Under my byline

This is no democracy

Posted in Books, Living by Rrishi on 4 November 2009

In her latest fervid essays Arundhati Roy unmasks the evil in Union and Progress

Tolerance is bred deep among Indians: we are told this ancient verity by both “secularists” and “communalists”. After all (the story goes), most Indians daily rub shoulders with a variety of other Indians from apparently different social or cultural categories. For the most part, we muddle along well enough together — well enough to share a country and a civilisational outlook.

This may be true, but the fact is probably overstated. Reality shows up the weak spots in the national fabric, and one of the weakest (I can’t figure out whether it is a cause or an effect, or both) is unimaginativeness. Lack of imagination keeps one Indian from appreciating the conditions of another’s life, even allowing for asymmetric information flows. Among the better-off classes, the dullness is made worse by self-satisfaction.

You’ve heard this sort of left-wing whingeing before, when it may even have been fashionable, but don’t sigh in irritation now — read Arundhati Roy’s latest book. It is a collection of past essays, “many of them written in anger, at moments when keeping quiet became harder than saying something”. Inspired by such national tests as Kashmir, the Gujarat pogroms of 2002, the Parliament attack of 2001, the Mumbai attacks of last year, knee-jerk nationalism, POTA, police brutality, corruption in the judiciary, the broad right-wing (she calls it fascist) fringe, the willingly suborned news media, and so on, Roy makes the point that the one thing we Indians are developing a tolerance to is the lies told to us by those who would rule us.

In her eyes that ruling clique is not just the organs and arms of the state, though it is above all them, but includes urban upper-class India. We accept the lies — such as that all anti-state elements are nihilistic terrorists, such as that there is only one serious path of “development” — because they are convenient and excuse us from any responsibility for having brought these forces to life.

The lies, she says, also allow us to still (and then drain away) the thin waters — as opposed to the rich cream — of the lower classes. Meaning that we of the privileged classes, on whose behalf the state really works, can cast opponents of the dominant model of development as anti-national as well as anti-progress. The formula applies to tribals trying to keep mining companies out of their ancestral forests as much as it does to Kashmiris fighting the occupation of their land by half a million Indian troops. Any acquiescence, Roy says, is either born of hopelessness or it is manufactured.

And this duplicity is bad, ultimately, for the rulers — not just because it papers over dissent in an attempt to delay it, so the wounds fester and deepen, but because it rots our souls.

Roy can be a most annoying presenter, when she is not focused. Her passion results in a prose that is sometimes so overheated that it fuses. The very first lines of the book are pain-inducing: “While we’re still arguing about whether there’s life after death, can we add another question to the cart? Is there life after democracy?” Eh? And then there is that clumsy metaphor about cream and water.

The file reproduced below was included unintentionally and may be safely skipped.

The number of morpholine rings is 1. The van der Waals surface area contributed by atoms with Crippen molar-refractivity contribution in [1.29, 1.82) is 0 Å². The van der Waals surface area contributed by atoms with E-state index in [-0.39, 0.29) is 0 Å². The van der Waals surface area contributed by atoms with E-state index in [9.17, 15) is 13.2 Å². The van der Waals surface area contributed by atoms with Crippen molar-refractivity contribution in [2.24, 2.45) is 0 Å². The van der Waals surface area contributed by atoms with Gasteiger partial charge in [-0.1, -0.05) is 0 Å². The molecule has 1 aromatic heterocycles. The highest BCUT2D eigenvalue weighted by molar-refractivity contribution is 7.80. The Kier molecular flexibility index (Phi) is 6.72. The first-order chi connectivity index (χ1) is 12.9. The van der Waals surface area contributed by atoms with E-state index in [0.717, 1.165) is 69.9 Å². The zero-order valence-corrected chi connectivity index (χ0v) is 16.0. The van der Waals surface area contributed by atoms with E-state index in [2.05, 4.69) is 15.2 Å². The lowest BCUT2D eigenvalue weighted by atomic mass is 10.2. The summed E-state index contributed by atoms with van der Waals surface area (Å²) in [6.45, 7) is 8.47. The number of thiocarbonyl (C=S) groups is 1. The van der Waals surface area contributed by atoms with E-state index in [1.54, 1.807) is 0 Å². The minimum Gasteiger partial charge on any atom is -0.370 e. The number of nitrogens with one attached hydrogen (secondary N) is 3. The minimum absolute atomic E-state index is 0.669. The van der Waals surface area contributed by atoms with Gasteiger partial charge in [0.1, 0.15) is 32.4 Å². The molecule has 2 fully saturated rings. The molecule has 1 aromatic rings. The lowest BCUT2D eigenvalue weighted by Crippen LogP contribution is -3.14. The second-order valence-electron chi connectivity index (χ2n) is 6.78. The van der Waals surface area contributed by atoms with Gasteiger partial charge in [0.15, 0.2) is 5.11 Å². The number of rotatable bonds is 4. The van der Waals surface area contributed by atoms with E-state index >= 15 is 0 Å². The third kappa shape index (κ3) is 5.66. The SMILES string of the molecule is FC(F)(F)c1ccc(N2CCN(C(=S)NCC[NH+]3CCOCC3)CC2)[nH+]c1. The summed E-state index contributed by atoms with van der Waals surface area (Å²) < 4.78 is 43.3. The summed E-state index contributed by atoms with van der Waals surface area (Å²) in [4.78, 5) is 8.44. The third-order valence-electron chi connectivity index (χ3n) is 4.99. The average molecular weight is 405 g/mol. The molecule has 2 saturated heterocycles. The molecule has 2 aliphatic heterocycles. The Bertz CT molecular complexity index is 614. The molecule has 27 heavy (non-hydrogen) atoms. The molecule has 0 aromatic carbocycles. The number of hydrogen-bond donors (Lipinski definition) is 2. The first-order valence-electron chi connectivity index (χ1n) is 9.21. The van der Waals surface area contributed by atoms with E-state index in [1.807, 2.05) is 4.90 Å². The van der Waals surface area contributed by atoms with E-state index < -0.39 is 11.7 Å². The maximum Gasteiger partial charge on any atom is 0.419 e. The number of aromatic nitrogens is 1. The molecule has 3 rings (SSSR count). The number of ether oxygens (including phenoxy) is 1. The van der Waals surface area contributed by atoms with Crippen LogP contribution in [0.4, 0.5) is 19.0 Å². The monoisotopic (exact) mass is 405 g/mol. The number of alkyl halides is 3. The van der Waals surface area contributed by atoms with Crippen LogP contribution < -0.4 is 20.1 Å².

But in this case the worst goes first — things get better once she seizes her topic. Right at the start she states her core argument: that many crimes are committed in India and other democratic countries in the name of Union and Progress, a.k.a. Nationalism and Development, which are the “unimpeachable twin towers” of modern Free Market Democracy (her capitalisation). Then her essays reveal how she sees the dirty process working in each of the various intertwined crises listed above.

This is the fact-rich meat of the book. You may have come across these pieces before, but seeing them assembled together is a revelation because, for one, it proves how much can be learned from sources in the public domain, if you take the trouble to find them. The facts render official narratives at least suspect, sometimes preposterous, and occasionally sinister. Yet reporters and anchors parrot these very narratives. The clear conclusion is that the news media are lazy, cowardly, venal and stupid. Most ordinary consumers of news, and many journalists, will agree.

To Roy, it’s not any one aspect of the state that is rotten and dangerous — it is the whole edifice. This is no democracy, she says. Joining the dots between current events and systemic troubles, she extends the lines to the horizon — where she sees fascism and genocide. The truth is that horizon is nearer than we might think, though perhaps not so near as Roy thinks.

Pointing out the bad things, as Roy does, has value because it shows what remains that is good. In her idealistic vision, the good is that India still offers other, traditional, non-Western, non-capitalist ways of living. That’s a weak sort of salvation, to be sure, but I for one am immeasurably grateful to my forebears that the choice is there at all.

Arundhati Roy, Listening to GrasshoppersListening to Grasshoppers: Field Notes on Democracy
Arundhati Roy
Penguin
pp xxxviii + 252

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